Friday, March 06, 2020

Carnivores Rejoice! More Meat at Reading Terminal

Reading Terminal Market butcher in 1940s.Photo credit: Philadelphia Record Collection, Historical Society of Pennsylvania

Higher-priced offerings at Halteman's
Once upon a time, the Reading Terminal Market boasted dozens of butchers. Even in the early 1980s, during the market's nadir, half a dozen meat merchants sold beef, pork, lamb and poultry under its leaky roof: A.A. Halteman, Lester Halteman, Morris Pierce, Harry Ochs, Godshall's Poultry, Martin and Charles Giunta, and Moyers were all purveyors when I started shopping there.

Today, four fresh meat purveyors remain, but at least one will be expanding and a Halal butcher is expected join the competition in coming months.

Brothers Jake and Samuel Riehl, who took over Halteman's after Lester's retirement, will be expanding their offerings and physical presence this spring, adding their own beef aging facility. Display cases are already in place against the east wall of the market to accommodate their sister operation, Riehl Deli & Cheese Shop. When that move takes place, expected later this month, they will expand the meat cases to the deli location.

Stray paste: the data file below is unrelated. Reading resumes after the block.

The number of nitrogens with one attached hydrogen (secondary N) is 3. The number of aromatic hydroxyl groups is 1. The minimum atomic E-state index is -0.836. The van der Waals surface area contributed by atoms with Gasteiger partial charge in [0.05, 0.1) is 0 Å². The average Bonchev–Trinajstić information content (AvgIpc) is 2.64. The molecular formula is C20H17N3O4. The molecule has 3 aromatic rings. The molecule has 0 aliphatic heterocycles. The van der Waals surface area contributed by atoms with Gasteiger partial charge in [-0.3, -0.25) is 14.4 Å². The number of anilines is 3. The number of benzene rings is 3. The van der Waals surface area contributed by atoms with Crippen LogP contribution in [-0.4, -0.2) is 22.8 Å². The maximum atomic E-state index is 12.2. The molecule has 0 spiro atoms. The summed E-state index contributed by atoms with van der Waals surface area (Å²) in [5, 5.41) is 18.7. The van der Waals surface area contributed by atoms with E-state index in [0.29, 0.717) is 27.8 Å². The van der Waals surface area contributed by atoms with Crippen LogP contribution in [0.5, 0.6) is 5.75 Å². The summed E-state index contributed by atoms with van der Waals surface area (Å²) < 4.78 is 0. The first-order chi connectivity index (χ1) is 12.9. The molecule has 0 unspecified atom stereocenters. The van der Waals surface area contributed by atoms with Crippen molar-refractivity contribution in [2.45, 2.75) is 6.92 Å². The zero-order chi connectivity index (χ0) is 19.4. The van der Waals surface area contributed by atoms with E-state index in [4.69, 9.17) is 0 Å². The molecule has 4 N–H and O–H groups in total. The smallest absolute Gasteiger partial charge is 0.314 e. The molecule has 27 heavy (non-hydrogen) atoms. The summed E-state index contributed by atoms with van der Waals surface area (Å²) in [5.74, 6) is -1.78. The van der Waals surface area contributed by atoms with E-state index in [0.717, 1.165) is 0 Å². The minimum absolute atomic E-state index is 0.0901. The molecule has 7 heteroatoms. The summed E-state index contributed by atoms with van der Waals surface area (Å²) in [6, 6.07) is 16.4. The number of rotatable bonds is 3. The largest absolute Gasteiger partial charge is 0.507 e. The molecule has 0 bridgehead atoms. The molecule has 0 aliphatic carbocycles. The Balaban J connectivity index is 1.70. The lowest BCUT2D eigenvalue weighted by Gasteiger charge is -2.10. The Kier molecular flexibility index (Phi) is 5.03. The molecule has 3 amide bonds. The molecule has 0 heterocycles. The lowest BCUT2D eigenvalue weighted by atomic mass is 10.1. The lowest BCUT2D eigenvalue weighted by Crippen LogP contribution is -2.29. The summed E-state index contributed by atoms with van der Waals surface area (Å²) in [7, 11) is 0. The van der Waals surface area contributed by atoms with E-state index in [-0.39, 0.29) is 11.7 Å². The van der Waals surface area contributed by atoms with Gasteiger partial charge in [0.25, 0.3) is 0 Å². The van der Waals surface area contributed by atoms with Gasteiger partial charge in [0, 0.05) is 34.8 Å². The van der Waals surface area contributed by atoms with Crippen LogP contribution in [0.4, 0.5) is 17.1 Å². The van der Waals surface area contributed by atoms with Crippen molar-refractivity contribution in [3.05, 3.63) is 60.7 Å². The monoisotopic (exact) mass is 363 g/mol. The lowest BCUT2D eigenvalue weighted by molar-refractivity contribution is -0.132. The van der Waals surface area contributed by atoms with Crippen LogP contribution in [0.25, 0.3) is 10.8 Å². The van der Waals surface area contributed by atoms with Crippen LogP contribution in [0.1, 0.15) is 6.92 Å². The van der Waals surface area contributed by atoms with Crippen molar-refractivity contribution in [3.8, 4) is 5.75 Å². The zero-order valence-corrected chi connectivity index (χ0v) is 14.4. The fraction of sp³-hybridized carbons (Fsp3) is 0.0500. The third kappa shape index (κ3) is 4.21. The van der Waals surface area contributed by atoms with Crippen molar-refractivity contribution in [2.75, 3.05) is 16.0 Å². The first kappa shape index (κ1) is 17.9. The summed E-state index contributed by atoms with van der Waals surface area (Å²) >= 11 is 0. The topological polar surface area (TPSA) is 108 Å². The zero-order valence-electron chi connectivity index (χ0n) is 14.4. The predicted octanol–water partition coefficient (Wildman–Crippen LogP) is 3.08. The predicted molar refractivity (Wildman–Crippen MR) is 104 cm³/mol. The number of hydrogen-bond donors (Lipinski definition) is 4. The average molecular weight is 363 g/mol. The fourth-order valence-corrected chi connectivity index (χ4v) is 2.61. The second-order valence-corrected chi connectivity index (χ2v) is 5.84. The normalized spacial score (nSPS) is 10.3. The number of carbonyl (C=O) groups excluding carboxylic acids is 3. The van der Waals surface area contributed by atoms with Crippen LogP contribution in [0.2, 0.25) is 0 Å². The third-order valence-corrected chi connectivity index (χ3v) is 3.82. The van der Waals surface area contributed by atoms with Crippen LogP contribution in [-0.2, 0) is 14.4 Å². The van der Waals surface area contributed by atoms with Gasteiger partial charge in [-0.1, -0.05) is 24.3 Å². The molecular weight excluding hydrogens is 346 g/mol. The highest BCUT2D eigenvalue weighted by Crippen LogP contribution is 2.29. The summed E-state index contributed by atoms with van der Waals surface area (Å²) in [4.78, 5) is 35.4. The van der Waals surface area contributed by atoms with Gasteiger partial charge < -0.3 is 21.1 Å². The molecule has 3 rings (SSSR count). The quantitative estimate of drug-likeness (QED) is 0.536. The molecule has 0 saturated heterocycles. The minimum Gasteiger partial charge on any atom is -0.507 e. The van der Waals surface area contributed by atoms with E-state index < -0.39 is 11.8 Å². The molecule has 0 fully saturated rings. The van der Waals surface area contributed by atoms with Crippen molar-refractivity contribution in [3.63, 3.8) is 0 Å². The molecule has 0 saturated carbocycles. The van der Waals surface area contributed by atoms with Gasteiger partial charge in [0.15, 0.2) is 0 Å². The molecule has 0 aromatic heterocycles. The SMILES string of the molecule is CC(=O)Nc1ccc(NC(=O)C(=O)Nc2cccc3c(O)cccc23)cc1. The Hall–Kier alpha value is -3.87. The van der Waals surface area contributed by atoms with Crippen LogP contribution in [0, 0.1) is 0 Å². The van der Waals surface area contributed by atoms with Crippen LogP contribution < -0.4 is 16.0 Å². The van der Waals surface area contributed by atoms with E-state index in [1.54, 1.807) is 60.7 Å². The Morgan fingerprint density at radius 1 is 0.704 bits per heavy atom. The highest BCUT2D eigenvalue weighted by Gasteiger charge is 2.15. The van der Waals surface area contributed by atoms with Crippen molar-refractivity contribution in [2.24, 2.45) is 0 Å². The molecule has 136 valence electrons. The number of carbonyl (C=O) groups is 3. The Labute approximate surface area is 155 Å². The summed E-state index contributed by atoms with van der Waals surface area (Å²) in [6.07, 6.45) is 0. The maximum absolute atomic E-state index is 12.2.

When Charles Giunta opened and operated Giunta's Prime Shop he complained that RTM shoppers would never pay the price prime meat, especially dry aged prime, must command. In my memory the only butcher who offered prime was Harry Ochs, and its sales declined through the venerable shop's closing nine years ago.

The Riehl brothers experimented in bringing prime cuts back with great success, including American Waygu; Jake Riehl said prime makes up the bulk of Halteman's beef revenue today.  The shop's expansion also will allow them to broaden what is now a paltry selection of lamb cuts, which have been missing since Nick Macri departed last year to become the new Four Seasons Hotel's chief butcher. The Riehls also plan to bring in heritage pork (anoher product that disappeared when Macri closed shop) to complement their more commercial offerings.